Hitman’s Guide To Housecleaning: Book Review by Janet Walker

Author

At a guess, I would say I’m not in the age range of readers that the publishers of, or author, Hallgrimur Helgason envisaged would read The Hitman’s Guide To Housecleaning. I don’t think the book was targeted at a middle class, middle aged, middle of the road female (me). It was though an interesting, lol, confronting and sometimes sad journey that I went on with this book.

Hallgrimur Helgason, an award winning Icelandic artist and writer, has had two previous novels (101 Reykjavik, Stormland) filmed. The Hitman’s Guide To Housecleaning, has been staged in Europe and is being filmed as well. Helgason wrote the book in English (his other novels were translated from Icelandic to English) which accounts for the book’s unusual turn of phrase; either funny with a creative use of English or a little strange.

As he was born and lives in Iceland it’s probably okay for Helgason to poke fun at the names of Icelandic people. One of the main characters, Sigrudor becomes ‘Sickreader’ which, no matter how many times I read it still made me smile. The author also has fun with the main character, Tomislav Boksic, a Croation hitman’s understanding of Icelander’s accented English – they say ‘heresy’ he hears ‘hairy sea’.

Tomislav or Toxic as he becomes known after being employed in the US as a hitman for the Croation Mafia has a problem – he hit the right guy who turned out to be the wrong guy; an undercover employee of the FBI. The FBI, not pleased at losing a team member, put the heat on Toxic’s gang and he is supplied with a one way ticket to Zagreb and told to get lost for a while – quite a while.

Upset at leaving behind his luscious girlfriend, Munita, Toxic follows the boss’s orders and is about to board a Belgrade flight when he spots the FBI at the gates. This calls for drastic action and Toxic exits fast. Hiding in the men’s washroom, he kills a bald headed man and steals his clothes and identity.

The dead man was headed for Iceland’s capital, Reykjavik. Toxic shaves his head and joins the flight queue for Reykjavik. The discovery that the guy he is impersonating is Reverend David Friendly, from the state of Virginia, does give Toxic pause for thought – he’s never killed a holy man before.

Met at the Reykjavik airport by two television evangelists, Toxic decides, without luggage (it’s circling Belgrade Airport baggage claim) or any visible means of support to accept their offer of board and lodging.

The evangelists ‘Goodmondoor’ and ‘Sickreader’ welcome him into their home and he is persuaded to make an appearance on their television show. A success on the show, Toxic looks set for top billing but is unhappy at having to forsake his professional hitman career.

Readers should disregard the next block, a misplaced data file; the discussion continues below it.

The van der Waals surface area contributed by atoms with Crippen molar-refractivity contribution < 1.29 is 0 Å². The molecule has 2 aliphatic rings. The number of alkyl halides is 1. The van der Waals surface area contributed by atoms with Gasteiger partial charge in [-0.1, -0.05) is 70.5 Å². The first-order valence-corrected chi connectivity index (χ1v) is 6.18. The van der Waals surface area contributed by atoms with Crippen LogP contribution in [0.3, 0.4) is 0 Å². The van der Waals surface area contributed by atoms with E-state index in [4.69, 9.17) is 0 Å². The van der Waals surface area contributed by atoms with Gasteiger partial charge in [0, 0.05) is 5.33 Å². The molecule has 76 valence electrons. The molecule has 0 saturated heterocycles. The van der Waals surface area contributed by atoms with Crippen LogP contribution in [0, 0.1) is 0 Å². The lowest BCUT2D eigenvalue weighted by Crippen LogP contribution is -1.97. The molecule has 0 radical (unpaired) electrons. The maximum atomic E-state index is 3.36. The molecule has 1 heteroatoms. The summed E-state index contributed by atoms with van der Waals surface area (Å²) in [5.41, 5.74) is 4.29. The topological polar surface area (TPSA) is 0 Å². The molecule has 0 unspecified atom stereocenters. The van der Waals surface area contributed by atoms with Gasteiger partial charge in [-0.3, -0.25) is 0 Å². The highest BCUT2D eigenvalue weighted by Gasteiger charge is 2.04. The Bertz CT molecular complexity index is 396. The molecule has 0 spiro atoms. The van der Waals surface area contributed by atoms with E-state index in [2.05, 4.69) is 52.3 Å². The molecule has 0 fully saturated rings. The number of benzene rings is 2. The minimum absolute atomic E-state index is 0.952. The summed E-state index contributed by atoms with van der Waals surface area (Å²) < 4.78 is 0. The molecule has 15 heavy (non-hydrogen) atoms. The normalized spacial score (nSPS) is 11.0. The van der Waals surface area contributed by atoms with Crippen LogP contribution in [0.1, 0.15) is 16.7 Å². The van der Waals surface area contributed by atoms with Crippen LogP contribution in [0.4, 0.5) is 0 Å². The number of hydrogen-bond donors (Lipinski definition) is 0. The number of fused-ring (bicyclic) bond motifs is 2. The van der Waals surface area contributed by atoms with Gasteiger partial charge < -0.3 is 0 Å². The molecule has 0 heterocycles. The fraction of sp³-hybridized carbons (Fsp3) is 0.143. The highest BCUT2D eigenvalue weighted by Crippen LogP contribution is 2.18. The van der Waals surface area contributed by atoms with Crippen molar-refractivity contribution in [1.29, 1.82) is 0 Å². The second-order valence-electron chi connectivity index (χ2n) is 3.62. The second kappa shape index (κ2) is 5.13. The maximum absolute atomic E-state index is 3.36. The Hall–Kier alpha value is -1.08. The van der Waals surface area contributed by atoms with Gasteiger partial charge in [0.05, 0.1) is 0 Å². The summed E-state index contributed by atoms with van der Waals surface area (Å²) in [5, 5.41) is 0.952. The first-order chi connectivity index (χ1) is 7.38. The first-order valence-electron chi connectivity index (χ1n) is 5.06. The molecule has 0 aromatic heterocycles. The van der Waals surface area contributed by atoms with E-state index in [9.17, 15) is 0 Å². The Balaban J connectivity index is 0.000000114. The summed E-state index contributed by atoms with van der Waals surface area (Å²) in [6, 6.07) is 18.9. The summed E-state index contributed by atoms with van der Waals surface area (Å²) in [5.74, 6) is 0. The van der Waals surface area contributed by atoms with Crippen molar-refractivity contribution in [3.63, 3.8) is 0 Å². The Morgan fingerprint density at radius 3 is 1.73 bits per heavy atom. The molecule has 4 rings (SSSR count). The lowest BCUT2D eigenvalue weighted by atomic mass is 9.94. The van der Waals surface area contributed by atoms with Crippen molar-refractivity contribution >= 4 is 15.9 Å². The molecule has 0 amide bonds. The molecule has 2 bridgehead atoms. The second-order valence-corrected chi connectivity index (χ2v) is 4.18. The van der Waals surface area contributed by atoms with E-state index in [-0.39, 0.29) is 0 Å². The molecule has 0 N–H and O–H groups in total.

Proud of his curriculum vitae – 65 worry free hits (except maybe for his victims) he is annoyed the 66th turned sour.

Naked without a gun, any gun will do, he settles down to the life of a gun deprived visiting Christian celebrity.

The plot twists and turns as Toxic’s cover is blown and he narrowly escapes a visit from the ‘white hats’, Iceland’s police force. Hidden by the evangelists, who look on saving his soul as a challenge worthy of their calling, Toxic is shocked to learn his NY girlfriend has been iced – her severed head is cooling in his New York apartment’s refrigerator. This leaves the way open for him to start an affair with Gunhildur (Gun) the daughter of Goodmondoor and Sickreader. Toxic, on his way to being saved, by day, washes dishes and helps out in a church, by night, he canoodles with Gun.

There’s plenty of ‘language’ in this book which I would normally find offensive, but as most of the characters are from backgrounds that don’t bear thinking about, it does read as natural speech patterns.

Throughout the course of the story there are flashbacks to Toxic and his family’s roles in the chaotic, savage ethnic cleansing that occurred in the recent Serb/Croat war. These passages are effective and tragic; perhaps the author’s intention was to create a satirical anti war novel.

Don’t want to spoil the plot points and the suspenseful ending – read The Hitman’s Guide To Housecleaning, it might be outside your comfort zone but it’s also funny and thought provoking.

Janet Walker, Guest Author, Spotlight Stories, The Culture Concept Circle 2013

About the Reviewer

Janet Walker is the writer of the Fee Weston Mystery Series.

Janet lives in Melbourne, Australia  and when she is not writing about Private Investigator, Fee Weston’s fight for truth, justice and a livable cash flow, Janet writes articles for magazines and fundraises for Australia’s wildlife carers – heroes of the bush. Janet’s website http://www.janetwalker.biz

About the Hitman’s Author
Hallgrimur Helgason was born in Reykjavik, Iceland in 1959. He started out as an artist, showing his work in several galleries of both New York and Paris, where he lived in the late eighties and early nineties. He made his debut as a novelist in 1990 and gained international attention with his third novel, 101 Reykjavik (“Imagine if Henry Miller had written Tropic of Cancer on crack instead of wine.”-Tim Sandlin), which was made into a film starring Victoria Abril. In 2001 Helgason received the Icelandic Literary Prize for The Author of Iceland. He has twice been nominated for the Nordic Council Literature Prize, with 101 Reykjavik in 1999, and Stormland in 2007. A film based on the latter was released in early 2011. The Hitman’s Guide to Housecleaning is his only novel written in English. It was published in Iceland in 2008, in the author’s own translation, and became a bestseller in Germany in 2010. A father of three, Hallgrimur divides his time between Reykjavik and Hrísey Island.

Available at www.bookoffers.com.au

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